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Sunday June 23rd, 2024

Worsening period poverty in Sri Lanka threatens to keep female students home: MP

ECONOMYNEXT – Fifty-percent of Sri Lanka’s female student population is hesitant to go to school during their period, with the country’s prevailing currency crisis worsening the already debilitating effects of period poverty, an opposition legislator said.

Main opposition Samagi Jana Balawegaya (SJB) MP Rohini Kaviratne said in a Twitter Space discussion on Wednesday September 21 that more families have been affected in the last seven months.

‘Period poverty’ refers to difficulties faced by low-income women and girls in accessing menstrual products. Citing a recent study, Kavirante said in the discussion, organised by Sri Lanka parliament’s communications unit, that many students are missing school due to their inability to acquire proper sanitary napkins.

The prices of sanitary napkins skyrocketed from March to September of 2022 with the country facing a severe currency crisis amid tax hikes on imported products. As of September, the price of a 15-napkin pack ranges from 350 to 800 rupees in the market.

“If we take households with females between 12 and 49 years of age, 50 percent of those families are affected by period poverty,” said Kaviratne.

Also taking part in the Twitter Space was Health Minister Keheliya Rambukwella, who in the same discussion justified the higher tax on sanitary pads claiming that it incentivised local manufacturers.

Related:

Sri Lanka’s health minister justifies high taxes for women’s sanitary pads

Kaviratne said the average price of a sanitary napkin pack is around 500 rupees, which is equal to the price of two kilos of rice, forcing families to sacrifice women’s hygiene for more food.

“On average, one female needs around two packs a month, roughly costing around 1,000, rupees, which is equal to four kilos of rice. In a crisis like this, families have to prioritise,” she said.

President Ranil Wickremeseinghe has already instructed the authorities to provide sanitary napkins to female children in schools free of charge, said the MP, requesting the health minister to see that the directive is implemented.

Responding to the minister’s remarks on the higher tax, the SJB MP said more brands should be imported into the country in order to create a competitive market, providing the advantage to the consumer and the ability to purchase sanitary products at a reasonable price.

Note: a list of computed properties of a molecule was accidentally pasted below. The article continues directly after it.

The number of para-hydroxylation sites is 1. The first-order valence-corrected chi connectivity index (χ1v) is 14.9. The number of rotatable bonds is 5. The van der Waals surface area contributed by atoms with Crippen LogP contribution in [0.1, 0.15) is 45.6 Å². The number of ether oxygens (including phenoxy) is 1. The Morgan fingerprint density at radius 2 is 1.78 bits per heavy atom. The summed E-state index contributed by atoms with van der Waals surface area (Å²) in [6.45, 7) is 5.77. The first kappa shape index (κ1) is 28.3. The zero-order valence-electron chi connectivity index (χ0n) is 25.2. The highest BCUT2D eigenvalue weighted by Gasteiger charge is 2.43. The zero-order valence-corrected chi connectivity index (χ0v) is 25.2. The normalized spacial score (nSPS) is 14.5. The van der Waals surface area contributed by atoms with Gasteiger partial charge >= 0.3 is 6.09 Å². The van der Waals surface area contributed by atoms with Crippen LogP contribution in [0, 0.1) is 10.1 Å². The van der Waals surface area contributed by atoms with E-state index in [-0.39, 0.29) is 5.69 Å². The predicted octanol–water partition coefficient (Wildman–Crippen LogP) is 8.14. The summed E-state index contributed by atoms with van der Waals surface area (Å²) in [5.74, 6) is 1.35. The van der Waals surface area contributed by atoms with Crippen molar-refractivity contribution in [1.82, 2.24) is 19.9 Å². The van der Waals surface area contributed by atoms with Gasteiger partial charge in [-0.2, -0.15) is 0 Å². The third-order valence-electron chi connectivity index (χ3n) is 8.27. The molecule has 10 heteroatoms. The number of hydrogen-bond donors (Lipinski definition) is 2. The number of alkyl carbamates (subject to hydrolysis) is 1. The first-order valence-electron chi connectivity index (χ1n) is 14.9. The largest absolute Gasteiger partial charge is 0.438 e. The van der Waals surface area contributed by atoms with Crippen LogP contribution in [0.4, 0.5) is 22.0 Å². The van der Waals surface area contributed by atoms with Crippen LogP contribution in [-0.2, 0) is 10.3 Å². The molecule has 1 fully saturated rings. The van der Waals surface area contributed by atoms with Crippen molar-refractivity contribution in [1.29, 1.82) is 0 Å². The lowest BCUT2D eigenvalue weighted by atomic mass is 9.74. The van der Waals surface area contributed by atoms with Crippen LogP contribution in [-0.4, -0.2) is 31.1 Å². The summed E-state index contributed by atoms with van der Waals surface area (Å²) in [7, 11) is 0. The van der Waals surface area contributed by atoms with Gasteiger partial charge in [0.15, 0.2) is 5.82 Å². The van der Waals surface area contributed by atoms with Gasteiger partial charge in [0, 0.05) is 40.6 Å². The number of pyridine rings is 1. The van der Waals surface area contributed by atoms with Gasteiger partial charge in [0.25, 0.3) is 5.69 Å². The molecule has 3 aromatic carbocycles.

“We have a limited number of sanitary napkins that we import. We need more brands to be imported in order to create competition in the market.

“The same goes for the locally manufactured products,” she said.

Minister Rambukwella, meanwhile, said proposals have been made by several interested parties to launch a low-cost sanitary pad manufacturing process in Sri Lanka, similar to what was initiated in Tamil Nadu by inventor Arunachalam Muruganantham of ‘Pad Man’ fame. Such a project could also bring income to low-income families, he said.

“Some ladies also came and met me. I asked my two daughters to meet them and discuss it, and we are trying to see whether we can do it here and produce cheap but very effective sanitary napkins. I too think we must discuss this openly and use alternative arrangements that are even more sophisticated,” he said. (Colombo/Sep22/2022)

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India supports Sri Lanka Coast Guard to boost maritime security

ECONOMYNEXT – India has given 1.2 million US dollars’ worth spare parts to Sri Lanka’s Coast Guard to be used in a vessel also gifted to the Indian Ocean Island on an earlier occasion, the Indian High Commission in Colombo said.

“Handing over of the large consignment of spares symbolizes India’s commitment to support capability building towards addressing the shared challenges of Maritime Security in the region,” the Indian High Commission said

The spare parts were brought to Sri Lanka on the Indian Coast Guard Ship Sachet, an offshore patrol vessel that was on a two-day visit to the island.

The spares were formally handed over to the Sri Lanka Coast Guard Ship Suraksha which was gifted to Sri Lanka in October 2017 by India.

India has gifted spare parts for the ship in June 2021 and April 2022 and also provided assistance in refilling of Halon cylinders in January 2024. (Colombo/June23/2024)

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Sri Lanka Water Board makes profits, tax-payers inject Rs28bn

ECONOMYNEXT – Sri Lanka’s state-run National Water Supply and Drainage Board has made a profit of 5.2 billion rupees in the year to December 2023, after a tariff increase despite not getting money for 25 percent of its water it pumps out.

Total revenues went up to 61.8 billion rupees in 2023 from 35.4 billion rupees, a Finance Ministry report said.

Water revenue surged to 58.5 billion rupees from 33.1 billion rupees, cost of sales also went up to 32.8 billion rupees from 23.14 billion rupees, helping boost gross profits from 12.3 billion rupees to 29.0 billion rupees.